The design and assembly of the Venera-D probe are part of the Federal Space Program for 2006–2015. Source: NASA
According to Roscosmos (the Russian Federal Space Agency) head Vladimir Popovkin, Russia is planning to implement its Venera-D program in 2020–2025.
“The relevant research and development is underway, with the launch scheduled for 2020–2025,” Popovkin said at the Third Moscow Solar System Symposium in early October. The project involves an orbiter, a sub-satellite, one or two balloon probes and a durable descent module conducting comprehensive remote and in-situ studies of Venus.
The design and assembly of the Venera-D probe are part of the Federal Space Program for 2006–2015. Under the new program – a potential contributor to Russia’s long-term space science development strategy – an Automatic Interplanetary Station (AIS) will be sent to the probe during the middle of the next decade. Given the high complexity of the project and the need to restore the relevant industrial technologies for designing the landing unit, the Venera-D project can be expected to kick off no sooner than 2024.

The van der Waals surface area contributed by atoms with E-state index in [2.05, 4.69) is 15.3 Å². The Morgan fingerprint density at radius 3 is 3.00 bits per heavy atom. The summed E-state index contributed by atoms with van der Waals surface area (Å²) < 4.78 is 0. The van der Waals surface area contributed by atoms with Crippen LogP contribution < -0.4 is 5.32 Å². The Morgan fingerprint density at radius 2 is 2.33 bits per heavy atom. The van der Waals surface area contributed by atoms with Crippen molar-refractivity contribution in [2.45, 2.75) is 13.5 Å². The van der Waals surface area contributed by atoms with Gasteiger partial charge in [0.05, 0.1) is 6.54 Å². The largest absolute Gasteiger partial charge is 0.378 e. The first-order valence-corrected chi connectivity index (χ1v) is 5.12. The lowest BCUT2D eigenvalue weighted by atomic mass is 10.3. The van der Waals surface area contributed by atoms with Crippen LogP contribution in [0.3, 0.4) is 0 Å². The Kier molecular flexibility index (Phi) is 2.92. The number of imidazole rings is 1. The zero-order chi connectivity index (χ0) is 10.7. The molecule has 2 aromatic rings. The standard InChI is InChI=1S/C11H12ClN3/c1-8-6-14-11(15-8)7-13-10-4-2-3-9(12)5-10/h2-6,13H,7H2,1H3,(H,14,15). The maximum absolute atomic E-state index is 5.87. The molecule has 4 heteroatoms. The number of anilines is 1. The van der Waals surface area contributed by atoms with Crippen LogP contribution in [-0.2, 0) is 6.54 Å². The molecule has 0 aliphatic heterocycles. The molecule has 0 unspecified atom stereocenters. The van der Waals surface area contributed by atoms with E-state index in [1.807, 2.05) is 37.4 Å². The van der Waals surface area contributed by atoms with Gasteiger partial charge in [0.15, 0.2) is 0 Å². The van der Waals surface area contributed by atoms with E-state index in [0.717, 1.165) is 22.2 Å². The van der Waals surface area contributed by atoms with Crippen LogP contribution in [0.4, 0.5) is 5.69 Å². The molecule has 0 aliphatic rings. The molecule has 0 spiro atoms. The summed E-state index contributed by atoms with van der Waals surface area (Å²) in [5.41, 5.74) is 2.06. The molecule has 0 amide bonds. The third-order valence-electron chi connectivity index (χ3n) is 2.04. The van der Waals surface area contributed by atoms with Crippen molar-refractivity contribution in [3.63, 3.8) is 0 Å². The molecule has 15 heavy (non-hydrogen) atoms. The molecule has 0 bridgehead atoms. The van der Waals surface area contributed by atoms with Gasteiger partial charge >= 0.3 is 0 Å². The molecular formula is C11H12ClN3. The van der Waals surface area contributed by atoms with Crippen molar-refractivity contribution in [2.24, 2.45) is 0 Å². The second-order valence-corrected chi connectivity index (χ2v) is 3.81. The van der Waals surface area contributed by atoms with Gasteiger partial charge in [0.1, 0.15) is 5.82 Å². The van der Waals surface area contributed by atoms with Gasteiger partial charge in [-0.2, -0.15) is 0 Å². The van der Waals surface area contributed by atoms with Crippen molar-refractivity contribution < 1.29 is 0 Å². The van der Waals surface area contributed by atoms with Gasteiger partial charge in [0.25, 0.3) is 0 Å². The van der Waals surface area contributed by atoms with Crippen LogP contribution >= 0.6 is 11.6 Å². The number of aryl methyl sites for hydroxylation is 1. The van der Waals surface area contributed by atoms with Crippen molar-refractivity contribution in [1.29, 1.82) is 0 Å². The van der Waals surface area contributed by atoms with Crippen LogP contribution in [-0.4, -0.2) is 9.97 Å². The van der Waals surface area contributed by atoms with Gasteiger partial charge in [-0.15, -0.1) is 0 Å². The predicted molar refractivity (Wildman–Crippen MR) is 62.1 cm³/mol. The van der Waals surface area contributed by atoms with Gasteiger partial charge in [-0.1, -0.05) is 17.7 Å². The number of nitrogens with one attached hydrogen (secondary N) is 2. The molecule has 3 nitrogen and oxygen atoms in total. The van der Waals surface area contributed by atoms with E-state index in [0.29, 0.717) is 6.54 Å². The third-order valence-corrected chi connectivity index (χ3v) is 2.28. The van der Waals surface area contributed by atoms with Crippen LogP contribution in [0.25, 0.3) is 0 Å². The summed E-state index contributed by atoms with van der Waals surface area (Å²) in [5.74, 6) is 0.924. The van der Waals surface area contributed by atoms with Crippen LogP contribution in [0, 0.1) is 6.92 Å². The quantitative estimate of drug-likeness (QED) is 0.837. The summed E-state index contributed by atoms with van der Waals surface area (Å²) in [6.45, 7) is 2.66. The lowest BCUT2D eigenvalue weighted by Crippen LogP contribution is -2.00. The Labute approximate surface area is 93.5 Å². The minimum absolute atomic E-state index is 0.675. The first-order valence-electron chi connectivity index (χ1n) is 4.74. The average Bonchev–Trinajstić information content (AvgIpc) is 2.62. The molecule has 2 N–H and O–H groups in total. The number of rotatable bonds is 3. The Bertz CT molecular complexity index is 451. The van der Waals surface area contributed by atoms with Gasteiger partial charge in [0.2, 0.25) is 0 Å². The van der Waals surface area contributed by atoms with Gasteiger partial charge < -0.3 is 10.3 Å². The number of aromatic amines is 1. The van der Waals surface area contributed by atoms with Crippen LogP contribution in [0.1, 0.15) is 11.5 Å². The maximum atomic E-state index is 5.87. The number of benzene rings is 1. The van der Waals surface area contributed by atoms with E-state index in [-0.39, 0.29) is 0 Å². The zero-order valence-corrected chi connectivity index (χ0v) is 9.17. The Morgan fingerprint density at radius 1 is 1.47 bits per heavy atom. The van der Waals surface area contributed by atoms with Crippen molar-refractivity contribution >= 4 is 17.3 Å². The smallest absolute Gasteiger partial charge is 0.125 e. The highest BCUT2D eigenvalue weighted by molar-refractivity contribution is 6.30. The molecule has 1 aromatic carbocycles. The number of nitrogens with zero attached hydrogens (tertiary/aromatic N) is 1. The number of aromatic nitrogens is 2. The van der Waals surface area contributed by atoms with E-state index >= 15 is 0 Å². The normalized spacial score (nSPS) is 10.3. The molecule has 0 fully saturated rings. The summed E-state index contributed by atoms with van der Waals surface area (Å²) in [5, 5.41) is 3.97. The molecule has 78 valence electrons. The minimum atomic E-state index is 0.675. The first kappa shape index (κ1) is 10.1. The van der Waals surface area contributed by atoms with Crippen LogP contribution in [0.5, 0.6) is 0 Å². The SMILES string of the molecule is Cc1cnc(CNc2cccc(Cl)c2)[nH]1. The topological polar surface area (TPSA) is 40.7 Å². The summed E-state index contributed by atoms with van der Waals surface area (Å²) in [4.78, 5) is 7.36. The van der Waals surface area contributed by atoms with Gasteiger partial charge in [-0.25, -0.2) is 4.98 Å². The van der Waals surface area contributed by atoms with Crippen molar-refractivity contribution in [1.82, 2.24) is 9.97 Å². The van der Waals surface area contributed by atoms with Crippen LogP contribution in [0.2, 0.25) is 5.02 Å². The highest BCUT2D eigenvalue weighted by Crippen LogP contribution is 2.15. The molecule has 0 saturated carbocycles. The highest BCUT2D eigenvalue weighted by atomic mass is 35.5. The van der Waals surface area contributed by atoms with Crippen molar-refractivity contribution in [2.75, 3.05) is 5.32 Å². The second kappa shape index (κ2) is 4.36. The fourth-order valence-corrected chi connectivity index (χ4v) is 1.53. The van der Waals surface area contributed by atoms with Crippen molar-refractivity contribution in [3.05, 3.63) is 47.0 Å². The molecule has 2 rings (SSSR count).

The eventual objective of the project is to obtain information on the dynamics and composition of the Venus’ atmosphere, as well as to study the geological properties of the planet’s surface. A list of the relevant research equipment has been developed and an international group of scientists has formed on the basis of the communities surrounding the active European probe, Venus Express, and the currently designed European Venus Explorer (EVE).
If everything goes as planned, the researchers believe they may be able to answer the question of why water, a potential source of life forms on the planet, disappeared from Venus at some time in the past. In order to succeed at this task, the AIS will be equipped with a set of complex orbit and landing equipment.
In accordance with the project requirements, an orbiter, a descent module and a small satellite will all embark on a journey to Earth’s neighboring planet. The lander will need to pass through Venus’ dense atmosphere in one hour and survive on its 887-degrees-Fahrenheit surface for at least two more. As for the orbiter, it must be able to stay in orbit for three years or more, jointly engaged in observation activities with the small satellite.